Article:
Most of the locations are within two hours’ travel from Cayenne. The village called St Elias in the series was shot at Kaw, a place only accessible by dug-out canoe! The gold-panning site, Camp Alpha, was entirely built in the middle of the jungle on public land at Roura. The various canoe trips were shot at Roura, in the Kaw Marshes or at Petit Saut.

Nury: A script will only show you how a story works. It’s when you’ve got the locations and casting that you discover how it lives. We had great locations and wonderful actors on this show; places and faces we’ve barely ever seen on screen. And some of them are wild!

What were the biggest challenges of the production?
Lesage: Our greatest challenges were getting the infrastructure for a major production into place – portable toilets, water, food for cast and crew, getting gear into Kaw by helicopter and so on. We also wanted to avoid serious accidents or disease in our crew. We needed to work out ethical ways of working with the locals and to make sure each of the many communities based in French Guiana – Creole, Maroon, Hmong, Brazilians, French – got a share of the work. We felt they were very happy we were there but also that they were scared we might not be able to pull it off. In fact, to them, the shoot itself was the adventure story, the drama – a fantasy compared with the hardship of their everyday lives. Another problem we had was scheduling a shoot in the dry season. Fabien, who shot the last episode in December 2015, had to run against the first rains that would have made shooting just totally impossible. He completed it just in time.

Nury: The shooting schedule was tight. People didn’t sleep much and lost weight. But that pressure also kept everybody sharp, on edge, and I hope it shows in the finished cut. It takes an adventure to create an adventure. It’s always more difficult to shoot nights in the jungle than days in the office, but it’s also very stimulating. You can’t shoot that in your backyard and sometimes you think it’s too hard or demanding. But the good side is that it doesn’t look like your backyard.

What do you hope viewers take away from the series?
Lesage: I hope viewers come away with a taste of adventure, a desire to visit Guiana and a love for this unusual cast. And, of course, a big sense of discovery.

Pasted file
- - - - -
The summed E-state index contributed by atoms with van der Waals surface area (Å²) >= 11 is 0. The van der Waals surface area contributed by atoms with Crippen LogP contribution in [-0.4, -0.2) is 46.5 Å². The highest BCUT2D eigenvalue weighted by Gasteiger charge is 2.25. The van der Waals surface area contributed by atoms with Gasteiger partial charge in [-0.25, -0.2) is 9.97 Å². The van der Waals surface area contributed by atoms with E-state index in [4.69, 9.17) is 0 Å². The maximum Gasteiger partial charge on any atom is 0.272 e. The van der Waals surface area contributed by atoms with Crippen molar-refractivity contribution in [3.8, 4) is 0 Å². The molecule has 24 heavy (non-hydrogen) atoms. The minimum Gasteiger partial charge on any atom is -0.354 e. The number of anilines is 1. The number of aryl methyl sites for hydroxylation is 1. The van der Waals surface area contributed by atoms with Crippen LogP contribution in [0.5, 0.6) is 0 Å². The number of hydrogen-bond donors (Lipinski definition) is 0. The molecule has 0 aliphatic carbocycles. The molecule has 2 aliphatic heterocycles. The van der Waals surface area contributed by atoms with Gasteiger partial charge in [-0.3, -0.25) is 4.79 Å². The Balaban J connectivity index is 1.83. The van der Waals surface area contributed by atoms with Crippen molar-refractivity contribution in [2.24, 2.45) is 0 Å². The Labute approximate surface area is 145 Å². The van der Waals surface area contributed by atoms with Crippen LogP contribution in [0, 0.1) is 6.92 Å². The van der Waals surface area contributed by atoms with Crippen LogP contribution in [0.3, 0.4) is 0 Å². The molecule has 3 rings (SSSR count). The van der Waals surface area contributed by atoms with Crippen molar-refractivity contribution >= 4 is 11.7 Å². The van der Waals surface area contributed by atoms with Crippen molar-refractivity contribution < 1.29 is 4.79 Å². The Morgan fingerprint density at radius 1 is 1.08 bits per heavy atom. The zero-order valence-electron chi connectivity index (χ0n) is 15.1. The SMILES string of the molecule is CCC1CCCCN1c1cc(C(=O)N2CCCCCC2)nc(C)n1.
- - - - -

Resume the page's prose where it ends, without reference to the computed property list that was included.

Nury: I hope they see it as a proof that it’s still possible, in 2017, to find adventure in this world. It’s a journey, a great ride far away from home, but set in our modern reality. I think the main promise of any adventure story is this: dangerous men entering unknown territories. I was happy to create such a story on TV; they’ve become too rare.

What are you working on next?
Lesage: Right now, we’re working on season two, and a few other unlikely projects, which is how I like it – different, varied, compelling. And I hope Fabien and I will come up with a new adventure to work on together soon.

Nury: When I don’t work for TV or film, I write graphic novels. There, I have unlimited budget. One I wrote called The Death of Stalin has just been adapted for the big screen by Armando Iannucci, with an incredible all-star cast.

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Candice Renoir: France does crime drama with a difference

Cécile Bose mixes parenting with police work as the star of French crime drama Candice Renoir. She speaks to DQ about the long-running series as filming for its fifth season gets underway.

Amid the glut of hard-hitting, gritty crime series on television, Candice Renoir stands out from the crowd.

The show sees the titular protagonist – described as “a police lieutenant, divorced, four kids – and a blonde bombshell” – return from a 10-year career break spent raising her family to resume her duties in a port town in the south of France.

But despite facing defiance from her unit and a cynical superior, she determines to solve the most complex cases using common sense, acute observation and her experience of family life – for example, catching a killer because she knows the chemical make-up of a window-cleaning product.

Produced by Boxeur de Lune, the show is now in its fourth season on France 2, with production already underway on a fifth outing.

Candice Renoir
Candice Renoir, described as a ‘female Columbo,’ is played by Cécile Bois

Audiences in Germany (ZDFneo), Canada (Radio Canada), Portugal (RTP2), Italy (Fox Crime) and Estonia (Kanal 11) have also fallen for Renoir’s charms following sales by Newen Distribution.

And Cécile Bois, who plays Candice, says there’s more to her character than meets the eye. “She’s not a cop. First of all, she’s a woman, a mother and then she’s a policewoman,” she says. “Candice Renoir is not the story of a policewoman, it’s the story of a mother who works in the police.